By quoting from Isaiah, Mark has Jesus expressly practicing the rhetorical cogency of the prophetic tradition. This tradition goes to the core of hypocrisy. It exposes the idolatry that so often lies behind the unswerving and devout practice of some human traditions, which purport to be undertaken in the name of God. Further, the recurrent use of the metaphor "heart" provides the preacher with the occasion to remind the worshippers that this is a reference to the "whole being" or the "total person." Those who have a pure heart are those whose lives are unreservedly devoted to the holy, righteous and just ways of God. A heart out of which evil comes (v. 21) refers to a life that is being lived away from and in contravention of the holy, righteous and just ways of God.


There are at least two pastoral themes that cry out for attention in this text. Both require the preacher to be courageous, prayerful, sensitive, insightful, and compassionate. I have confidence that we can be this for our people.

First, engaging the laundry list of "evil intentions" found in verses 21 and 22 is fraught with dilemma. On one hand, as preachers our commitment to be faithful to the gospel and our love for the people we serve means we do not want to bash them over the head with pedantic pronouncements that come across as moralistic, judgmental, and scolding. On the other hand, our commitment to the gospel and our love of the people we serve require us to help them understand how these "evil intentions" hurt others, ourselves, society and the way of God. This bold utterance is especially necessary in our present world where many of these "evil intentions" are in fact being touted as desirable, "virtuous" (e.g. Gordon Gekko in the movie Wall Street, and an online service with the tagline: "Life is short, have an affair) and worthy of emulation, in societal ambient messaging.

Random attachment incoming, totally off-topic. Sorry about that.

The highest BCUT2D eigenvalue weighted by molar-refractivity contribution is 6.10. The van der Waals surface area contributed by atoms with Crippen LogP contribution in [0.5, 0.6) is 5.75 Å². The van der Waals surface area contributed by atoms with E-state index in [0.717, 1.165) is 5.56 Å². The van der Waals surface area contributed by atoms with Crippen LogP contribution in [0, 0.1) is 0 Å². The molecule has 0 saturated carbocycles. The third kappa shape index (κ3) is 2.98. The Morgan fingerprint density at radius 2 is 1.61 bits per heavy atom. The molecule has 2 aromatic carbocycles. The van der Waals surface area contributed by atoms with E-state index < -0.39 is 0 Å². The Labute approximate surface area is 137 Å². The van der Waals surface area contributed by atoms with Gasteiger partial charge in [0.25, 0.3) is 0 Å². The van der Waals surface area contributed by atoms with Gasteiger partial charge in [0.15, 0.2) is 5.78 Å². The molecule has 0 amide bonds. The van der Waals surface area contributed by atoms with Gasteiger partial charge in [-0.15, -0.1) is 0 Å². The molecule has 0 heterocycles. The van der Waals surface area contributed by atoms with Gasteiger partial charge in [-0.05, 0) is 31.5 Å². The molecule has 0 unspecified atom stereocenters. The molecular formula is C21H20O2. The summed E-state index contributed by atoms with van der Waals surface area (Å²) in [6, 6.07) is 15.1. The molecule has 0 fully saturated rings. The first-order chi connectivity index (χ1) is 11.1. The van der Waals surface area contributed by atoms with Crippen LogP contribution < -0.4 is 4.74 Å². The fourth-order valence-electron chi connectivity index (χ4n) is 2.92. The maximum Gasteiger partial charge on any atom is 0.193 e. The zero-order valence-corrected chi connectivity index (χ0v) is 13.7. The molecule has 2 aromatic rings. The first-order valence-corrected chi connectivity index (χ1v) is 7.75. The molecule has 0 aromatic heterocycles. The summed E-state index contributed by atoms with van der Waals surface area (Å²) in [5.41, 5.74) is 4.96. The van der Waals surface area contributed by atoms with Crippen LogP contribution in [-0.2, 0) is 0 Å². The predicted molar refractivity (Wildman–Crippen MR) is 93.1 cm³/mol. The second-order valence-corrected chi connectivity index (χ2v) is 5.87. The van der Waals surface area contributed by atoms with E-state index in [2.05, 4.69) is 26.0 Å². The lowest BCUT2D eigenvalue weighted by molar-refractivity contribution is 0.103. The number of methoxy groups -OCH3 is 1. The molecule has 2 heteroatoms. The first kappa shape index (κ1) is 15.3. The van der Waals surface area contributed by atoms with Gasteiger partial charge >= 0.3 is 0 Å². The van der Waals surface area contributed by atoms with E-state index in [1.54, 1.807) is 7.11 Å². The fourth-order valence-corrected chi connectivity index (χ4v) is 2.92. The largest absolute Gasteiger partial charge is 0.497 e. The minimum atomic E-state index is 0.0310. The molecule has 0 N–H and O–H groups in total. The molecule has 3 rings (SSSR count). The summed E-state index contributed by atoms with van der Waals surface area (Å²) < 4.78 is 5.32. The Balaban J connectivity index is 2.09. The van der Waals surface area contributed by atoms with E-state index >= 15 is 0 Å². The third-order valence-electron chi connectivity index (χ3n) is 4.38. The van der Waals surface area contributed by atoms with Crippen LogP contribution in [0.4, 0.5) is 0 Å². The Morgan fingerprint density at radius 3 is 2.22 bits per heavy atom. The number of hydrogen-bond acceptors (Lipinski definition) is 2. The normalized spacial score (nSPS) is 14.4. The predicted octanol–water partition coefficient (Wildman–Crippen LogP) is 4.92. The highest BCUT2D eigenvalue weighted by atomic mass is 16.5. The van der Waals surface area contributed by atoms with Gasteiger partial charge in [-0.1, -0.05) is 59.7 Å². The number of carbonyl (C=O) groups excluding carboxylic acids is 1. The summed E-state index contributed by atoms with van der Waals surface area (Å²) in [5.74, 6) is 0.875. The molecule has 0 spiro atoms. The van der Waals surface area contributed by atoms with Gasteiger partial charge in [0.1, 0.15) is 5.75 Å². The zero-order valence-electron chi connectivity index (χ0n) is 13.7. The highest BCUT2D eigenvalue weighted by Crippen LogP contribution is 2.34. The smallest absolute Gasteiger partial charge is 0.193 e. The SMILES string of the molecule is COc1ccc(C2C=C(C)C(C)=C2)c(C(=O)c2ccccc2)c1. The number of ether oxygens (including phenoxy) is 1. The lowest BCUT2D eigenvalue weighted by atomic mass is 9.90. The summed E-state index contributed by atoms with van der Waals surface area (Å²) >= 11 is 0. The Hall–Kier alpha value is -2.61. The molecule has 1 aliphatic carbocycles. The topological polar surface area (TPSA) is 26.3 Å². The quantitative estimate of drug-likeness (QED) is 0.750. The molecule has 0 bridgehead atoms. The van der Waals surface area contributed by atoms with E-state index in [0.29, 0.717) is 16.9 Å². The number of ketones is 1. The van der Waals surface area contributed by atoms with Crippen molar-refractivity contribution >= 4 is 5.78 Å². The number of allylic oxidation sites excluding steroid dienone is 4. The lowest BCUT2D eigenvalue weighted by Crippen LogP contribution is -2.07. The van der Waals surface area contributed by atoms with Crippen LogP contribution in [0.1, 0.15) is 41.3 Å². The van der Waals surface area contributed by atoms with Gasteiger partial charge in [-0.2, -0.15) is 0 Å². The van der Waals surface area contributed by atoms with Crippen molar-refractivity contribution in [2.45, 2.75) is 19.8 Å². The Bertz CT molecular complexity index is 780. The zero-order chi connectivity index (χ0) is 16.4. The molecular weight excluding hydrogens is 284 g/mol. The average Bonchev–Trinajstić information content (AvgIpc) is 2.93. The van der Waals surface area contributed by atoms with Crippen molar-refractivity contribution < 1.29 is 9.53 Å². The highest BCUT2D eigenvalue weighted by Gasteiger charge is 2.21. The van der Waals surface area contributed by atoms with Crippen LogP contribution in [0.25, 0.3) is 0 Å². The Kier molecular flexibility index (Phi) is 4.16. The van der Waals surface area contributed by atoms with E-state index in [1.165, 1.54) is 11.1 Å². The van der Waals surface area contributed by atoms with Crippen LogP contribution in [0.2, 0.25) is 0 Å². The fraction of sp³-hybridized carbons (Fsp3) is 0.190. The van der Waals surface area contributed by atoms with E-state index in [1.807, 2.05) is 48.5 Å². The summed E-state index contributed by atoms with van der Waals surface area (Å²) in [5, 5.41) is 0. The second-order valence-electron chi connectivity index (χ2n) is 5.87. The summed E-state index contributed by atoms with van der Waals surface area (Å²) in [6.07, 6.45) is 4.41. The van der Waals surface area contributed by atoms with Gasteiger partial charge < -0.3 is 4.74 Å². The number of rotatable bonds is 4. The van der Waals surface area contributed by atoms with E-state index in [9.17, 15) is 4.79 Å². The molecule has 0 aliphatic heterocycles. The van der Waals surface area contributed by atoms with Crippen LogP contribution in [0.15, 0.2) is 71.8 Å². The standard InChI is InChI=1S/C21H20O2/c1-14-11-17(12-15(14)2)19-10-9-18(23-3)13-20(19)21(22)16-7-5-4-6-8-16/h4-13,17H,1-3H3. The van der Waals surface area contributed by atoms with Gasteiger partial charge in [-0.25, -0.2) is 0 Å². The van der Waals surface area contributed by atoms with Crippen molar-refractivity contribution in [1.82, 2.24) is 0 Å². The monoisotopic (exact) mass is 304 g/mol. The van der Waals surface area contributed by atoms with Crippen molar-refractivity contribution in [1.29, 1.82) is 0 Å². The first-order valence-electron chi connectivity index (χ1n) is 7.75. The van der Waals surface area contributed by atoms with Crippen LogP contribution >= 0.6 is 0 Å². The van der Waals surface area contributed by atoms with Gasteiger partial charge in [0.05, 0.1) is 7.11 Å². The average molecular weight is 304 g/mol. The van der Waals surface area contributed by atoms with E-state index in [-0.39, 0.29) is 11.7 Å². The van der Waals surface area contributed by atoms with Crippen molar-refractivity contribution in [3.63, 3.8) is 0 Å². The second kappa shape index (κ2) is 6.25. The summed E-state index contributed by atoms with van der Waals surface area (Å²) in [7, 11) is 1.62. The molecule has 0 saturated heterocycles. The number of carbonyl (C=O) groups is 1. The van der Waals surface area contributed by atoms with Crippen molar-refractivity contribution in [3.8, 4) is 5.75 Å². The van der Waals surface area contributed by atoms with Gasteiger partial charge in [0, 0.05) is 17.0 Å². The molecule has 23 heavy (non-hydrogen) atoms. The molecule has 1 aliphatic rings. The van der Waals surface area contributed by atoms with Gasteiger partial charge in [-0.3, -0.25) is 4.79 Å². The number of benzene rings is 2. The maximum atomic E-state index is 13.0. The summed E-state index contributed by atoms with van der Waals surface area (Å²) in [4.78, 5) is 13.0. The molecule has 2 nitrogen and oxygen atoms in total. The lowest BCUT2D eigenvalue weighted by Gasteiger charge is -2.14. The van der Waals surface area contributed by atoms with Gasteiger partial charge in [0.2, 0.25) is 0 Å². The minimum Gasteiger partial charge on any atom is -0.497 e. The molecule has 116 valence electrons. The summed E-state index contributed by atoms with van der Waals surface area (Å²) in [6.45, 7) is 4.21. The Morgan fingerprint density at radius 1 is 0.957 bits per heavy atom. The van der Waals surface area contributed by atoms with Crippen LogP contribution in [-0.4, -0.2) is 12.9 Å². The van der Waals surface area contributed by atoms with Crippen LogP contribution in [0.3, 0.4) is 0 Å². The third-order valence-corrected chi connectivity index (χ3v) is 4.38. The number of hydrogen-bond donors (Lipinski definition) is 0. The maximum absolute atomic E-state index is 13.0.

Secondly, the lived reality of the preacher as well as that of many of the worshippers may provoke a desire to take issue with Jesus’ polemical statement, rendered in Eugene’s Peterson’s The Message as "It’s not what you swallow that pollutes your life." Many people in the grip of various addictions will tell you that what they are putting "inside" themselves, whether through their mouths, their veins or their eyes (i.e. pornography), are in fact polluting their lives. Here would be an opportunity for the preacher to sensitively, pastorally and theologically explore possible ways of helping worshippers nuance and interpret Mark’s intentions, and even more, God’s liberating and healing ways. For the "commandment of God" (v.8) is fundamentally about life, liberation, wholeness and faithful relations with God, others and self.

Anthony Bailey


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See Tom Steagald's Preaching Journal! Tom is the Pastor at Lafayette Street United Methodist Church in Shelby, NC, and adjunct professor at Hood Theological Seminary (AME, Zion) in Salisbury, NC. Tom has just published Shadows, Darkness and Dawn: A Lenten Journey with Jesus (Upper Room). Previous titles include Praying for Dear Life and Every Disciple's Journey, both from NavPress. He is a frequent contributor to Feasting on the Word, The Abingdon Preaching Annual, and other preaching resources. Tom's journal will detail each week's work to "discover" the sermon to be preached at Lafayette Street.